Brooks Jensen Arts

Every Picture Is a Compromise

Lessons from the Also-rans

Most photography websites show the photographer's very best work. Wonderful. But that's not the full story of a creative life. If we want to learn, we'd better pay attention to the images that aren't "greatest hits" and see what lessons they have to offer. Every picture is a compromise — the sum of its parts, optical, technical, visual, emotional, and even cosmic – well, maybe not cosmic, but sometimes spiritual. Success on all fronts is rare. It's ok to learn from those that are not our best.

This is a series about my also-rans, some of which I've been able to improve at bit (i.e., "best effort"), none of which I would consider my best. With each there are lessons worth sharing, so I will.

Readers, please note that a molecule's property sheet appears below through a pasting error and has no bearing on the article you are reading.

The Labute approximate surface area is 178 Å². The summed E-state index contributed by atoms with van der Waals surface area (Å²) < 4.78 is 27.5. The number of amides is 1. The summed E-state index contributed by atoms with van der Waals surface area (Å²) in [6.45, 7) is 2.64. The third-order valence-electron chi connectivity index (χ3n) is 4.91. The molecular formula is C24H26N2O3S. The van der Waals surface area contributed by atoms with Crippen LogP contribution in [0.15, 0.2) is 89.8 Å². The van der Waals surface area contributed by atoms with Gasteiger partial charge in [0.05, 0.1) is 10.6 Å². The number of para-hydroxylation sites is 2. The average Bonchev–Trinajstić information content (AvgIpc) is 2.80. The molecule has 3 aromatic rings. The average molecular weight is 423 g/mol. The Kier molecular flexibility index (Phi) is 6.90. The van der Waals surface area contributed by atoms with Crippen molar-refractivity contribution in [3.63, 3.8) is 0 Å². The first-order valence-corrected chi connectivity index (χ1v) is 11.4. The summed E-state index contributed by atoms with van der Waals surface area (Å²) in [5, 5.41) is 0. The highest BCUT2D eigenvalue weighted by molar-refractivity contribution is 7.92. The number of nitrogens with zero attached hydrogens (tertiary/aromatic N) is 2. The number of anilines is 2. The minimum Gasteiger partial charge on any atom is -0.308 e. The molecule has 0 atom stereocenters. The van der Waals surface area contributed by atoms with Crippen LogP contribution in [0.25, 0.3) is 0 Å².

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Original digital capture

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What I saw that I liked:

Cool crisp day with sun reflecting on the snow.

What I don't like in the picture:

What sun? All I see is a hole in the paper where the sun is supposed to be. Let's see, how bright is sun again? Oh yeah, 1 gazillion candle power.

What I learned:

Do we actually have to see the sun in the image in order to know that it's there? Silly me, of course not. Fortunately, I zoomed in a bit and was able to get an image that doesn't have that overexposed circle in the sky. Not fantastic, but better.

2nd Chances: What I might try next

In the image at left, I desaturated the blue a bit to take out some of the blue in the snow. Would this be better as b/w? I should try that.